How inclusive is cultural life in the Nordic Region?

30.01.18 | News
Vem får vara med? Nordisk kulturpolitisk dag i Stockholm
Hedvig Franzén-Brunius
“We must all stand together in support of artistic freedom. A strong democracy also provides opportunities for minorities,” said the Swedish Minister for Culture and Democracy, Alice Bah Kuhnke, at the start of the Nordic culture policy conference “Who gets to be included?” in Stockholm on Monday.

Around 400 decision-makers, researchers and cultural practitioners from across the Nordic Region attended the conference to discuss integration and inclusion in the cultural sector, based on three new reports on the issue. The event was part of the Swedish programme for the Presidency of the Nordic Council of Ministers 2018. Minister for Culture and Democracy Alice Bah Kuhnke stressed the need for Nordic co-operation:

 “It’s really important for me that I establish close relationships with my Nordic colleagues, in order to explore how culture can help to make society more inclusive.”  

Equal opportunities for all

The reports indicate a lack of diversity in public-sector cultural institutions. The number of employees with non-indigenous ethnic backgrounds is increasing, but not at the same pace as in the population at large.

 “There is good reason to study the obstacles that are standing in the way,” says Erik Peurell, a researcher at the Swedish Agency for Cultural Policy Analysis in the Nordic Region. Among the topics discussed at the conference were recruitment procedures and the need for new thinking.   

However, significant variations were identified between different parts of the cultural sphere. Orchestras, for example, have a high percentage of members with a non-indigenous ethnic background compared to the museum sector.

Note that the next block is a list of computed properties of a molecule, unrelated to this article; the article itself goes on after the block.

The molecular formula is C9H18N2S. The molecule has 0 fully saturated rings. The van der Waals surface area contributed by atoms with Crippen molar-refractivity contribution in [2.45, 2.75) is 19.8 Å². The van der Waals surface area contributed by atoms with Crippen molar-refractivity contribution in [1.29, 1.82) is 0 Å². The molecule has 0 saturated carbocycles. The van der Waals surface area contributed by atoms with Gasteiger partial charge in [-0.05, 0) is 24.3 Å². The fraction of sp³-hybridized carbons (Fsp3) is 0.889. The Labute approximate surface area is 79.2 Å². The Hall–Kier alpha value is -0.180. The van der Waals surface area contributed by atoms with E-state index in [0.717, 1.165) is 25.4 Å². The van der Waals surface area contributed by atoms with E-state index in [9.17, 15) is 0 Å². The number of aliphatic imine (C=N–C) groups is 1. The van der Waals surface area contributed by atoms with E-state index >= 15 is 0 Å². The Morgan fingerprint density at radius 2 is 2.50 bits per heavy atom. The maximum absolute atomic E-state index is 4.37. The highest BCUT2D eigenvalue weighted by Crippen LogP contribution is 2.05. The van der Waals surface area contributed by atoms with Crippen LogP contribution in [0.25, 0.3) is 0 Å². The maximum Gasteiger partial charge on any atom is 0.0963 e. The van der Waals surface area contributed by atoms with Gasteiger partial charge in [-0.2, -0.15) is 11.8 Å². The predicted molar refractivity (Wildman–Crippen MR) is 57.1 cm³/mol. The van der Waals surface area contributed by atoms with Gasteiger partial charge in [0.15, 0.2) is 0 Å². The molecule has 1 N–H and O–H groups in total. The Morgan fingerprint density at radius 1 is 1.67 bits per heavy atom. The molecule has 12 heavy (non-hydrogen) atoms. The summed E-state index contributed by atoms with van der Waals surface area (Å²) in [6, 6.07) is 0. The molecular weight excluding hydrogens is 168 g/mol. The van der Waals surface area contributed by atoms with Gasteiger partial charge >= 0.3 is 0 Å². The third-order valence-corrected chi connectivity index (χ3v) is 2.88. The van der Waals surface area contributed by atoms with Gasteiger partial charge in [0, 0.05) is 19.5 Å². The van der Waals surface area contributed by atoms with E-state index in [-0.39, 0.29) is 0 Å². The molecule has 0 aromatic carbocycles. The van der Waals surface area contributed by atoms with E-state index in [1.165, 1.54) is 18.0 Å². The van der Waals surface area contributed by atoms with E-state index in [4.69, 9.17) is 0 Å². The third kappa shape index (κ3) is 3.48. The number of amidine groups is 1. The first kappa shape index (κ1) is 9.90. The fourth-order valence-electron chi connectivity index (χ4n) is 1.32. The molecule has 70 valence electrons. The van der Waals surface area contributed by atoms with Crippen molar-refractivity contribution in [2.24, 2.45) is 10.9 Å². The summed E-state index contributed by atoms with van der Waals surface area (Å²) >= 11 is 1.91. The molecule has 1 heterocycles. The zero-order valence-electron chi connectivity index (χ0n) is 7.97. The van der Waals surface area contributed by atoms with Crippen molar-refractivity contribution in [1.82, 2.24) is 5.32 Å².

Iceland has the most women in management positions

The public-sector cultural institutions in the Nordic Region have a better gender balance than ethnic balance, but the opportunities  for power and influence vary significantly.

Iceland is the only country with more women in management positions than men – 75%, compared with 42% in Denmark.

Compared with the labour market as a whole, public-sector cultural institutions are ahead of the pack. In Iceland, 38% of management positions are held by women; in Denmark, 26%.   

#MeToo showing the way

“The statistics show that not everybody is on board and that we need to work harder on these issues here in the Nordic Region. #MeToo is a movement for social change that will hopefully inspire others to tackle topical themes such as gender equality, other forms of equality, and integration,” said Mikael Höysti, Head of the Culture Department at the Nordic Council of Ministers, in the closing address of the conference.

Despite the major challenges ahead, the reports pave the way for improvements. 

 “Unlike in the past, at least now we have statistics for this area,” as Niels Righolt, Managing Director of the Danish Centre for Arts & Interculture in Copenhagen, puts it.

Karolina Windell, Director of the Swedish Agency for Cultural Policy Analysis in the Nordic Region, also places great value on systematically following up on questions about gender equality and diversity in the Nordic cultural sector.

 “We need a sound knowledge base in order to understand what makes cultural life inclusive or exclusive – and it is equally important to spread that knowledge. The Nordic Cultural Policy Day is a forum for exchanging knowledge and engaging in dialogue that will contribute to the level of collective insight and action,” she said.


“Who gets to be included?” was arranged by the Swedish Agency for Cultural Policy Analysis in the Nordic Region and Arts Council Norway, and held in Stockholm on 29 January 2018.

See the programme (

Download the reports here